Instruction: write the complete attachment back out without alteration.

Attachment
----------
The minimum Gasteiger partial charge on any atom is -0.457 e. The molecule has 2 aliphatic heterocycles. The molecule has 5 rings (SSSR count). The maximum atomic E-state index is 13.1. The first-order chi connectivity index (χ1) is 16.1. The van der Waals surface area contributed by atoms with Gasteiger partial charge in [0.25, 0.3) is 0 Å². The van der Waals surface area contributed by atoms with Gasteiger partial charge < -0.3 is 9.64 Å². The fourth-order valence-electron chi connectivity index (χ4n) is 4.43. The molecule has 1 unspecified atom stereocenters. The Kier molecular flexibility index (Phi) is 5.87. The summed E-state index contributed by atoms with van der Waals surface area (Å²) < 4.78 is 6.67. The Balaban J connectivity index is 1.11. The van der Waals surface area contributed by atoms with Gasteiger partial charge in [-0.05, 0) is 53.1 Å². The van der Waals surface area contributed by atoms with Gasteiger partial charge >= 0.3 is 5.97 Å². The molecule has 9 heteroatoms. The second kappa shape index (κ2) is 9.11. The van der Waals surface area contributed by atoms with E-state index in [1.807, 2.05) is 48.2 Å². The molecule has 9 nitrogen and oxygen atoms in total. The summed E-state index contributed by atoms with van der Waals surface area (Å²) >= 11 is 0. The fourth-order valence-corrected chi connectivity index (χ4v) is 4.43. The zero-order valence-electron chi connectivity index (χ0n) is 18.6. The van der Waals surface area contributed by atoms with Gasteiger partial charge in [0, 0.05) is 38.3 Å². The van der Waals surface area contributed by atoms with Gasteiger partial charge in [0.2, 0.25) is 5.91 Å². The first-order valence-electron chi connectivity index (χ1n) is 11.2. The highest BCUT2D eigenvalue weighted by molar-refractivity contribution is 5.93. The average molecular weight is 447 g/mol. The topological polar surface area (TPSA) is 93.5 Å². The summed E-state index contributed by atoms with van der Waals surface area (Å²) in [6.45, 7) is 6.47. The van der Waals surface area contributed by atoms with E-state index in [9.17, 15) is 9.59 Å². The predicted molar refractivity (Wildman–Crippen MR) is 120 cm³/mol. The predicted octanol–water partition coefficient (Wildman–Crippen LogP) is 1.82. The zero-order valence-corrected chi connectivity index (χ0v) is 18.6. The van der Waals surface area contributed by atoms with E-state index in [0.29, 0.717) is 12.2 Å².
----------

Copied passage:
The minimum Gasteiger partial charge on any atom is -0.457 e. The molecule has 2 aliphatic heterocycles. The molecule has 5 rings (SSSR count). The maximum atomic E-state index is 13.1. The first-order chi connectivity index (χ1) is 16.1. The van der Waals surface area contributed by atoms with Gasteiger partial charge in [0.25, 0.3) is 0 Å². The van der Waals surface area contributed by atoms with Gasteiger partial charge < -0.3 is 9.64 Å². The fourth-order valence-electron chi connectivity index (χ4n) is 4.43. The molecule has 1 unspecified atom stereocenters. The Kier molecular flexibility index (Phi) is 5.87. The summed E-state index contributed by atoms with van der Waals surface area (Å²) < 4.78 is 6.67. The Balaban J connectivity index is 1.11. The van der Waals surface area contributed by atoms with Gasteiger partial charge in [-0.05, 0) is 53.1 Å². The van der Waals surface area contributed by atoms with Gasteiger partial charge >= 0.3 is 5.97 Å². The molecule has 9 heteroatoms. The second kappa shape index (κ2) is 9.11. The van der Waals surface area contributed by atoms with E-state index in [1.807, 2.05) is 48.2 Å². The molecule has 9 nitrogen and oxygen atoms in total. The summed E-state index contributed by atoms with van der Waals surface area (Å²) >= 11 is 0. The fourth-order valence-corrected chi connectivity index (χ4v) is 4.43. The zero-order valence-electron chi connectivity index (χ0n) is 18.6. The van der Waals surface area contributed by atoms with Gasteiger partial charge in [0, 0.05) is 38.3 Å². The van der Waals surface area contributed by atoms with Gasteiger partial charge in [0.2, 0.25) is 5.91 Å². The first-order valence-electron chi connectivity index (χ1n) is 11.2. The highest BCUT2D eigenvalue weighted by molar-refractivity contribution is 5.93. The average molecular weight is 447 g/mol. The topological polar surface area (TPSA) is 93.5 Å². The summed E-state index contributed by atoms with van der Waals surface area (Å²) in [6.45, 7) is 6.47. The van der Waals surface area contributed by atoms with E-state index in [9.17, 15) is 9.59 Å². The predicted molar refractivity (Wildman–Crippen MR) is 120 cm³/mol. The predicted octanol–water partition coefficient (Wildman–Crippen LogP) is 1.82. The zero-order valence-corrected chi connectivity index (χ0v) is 18.6. The van der Waals surface area contributed by atoms with E-state index in [0.29, 0.717) is 12.2 Å².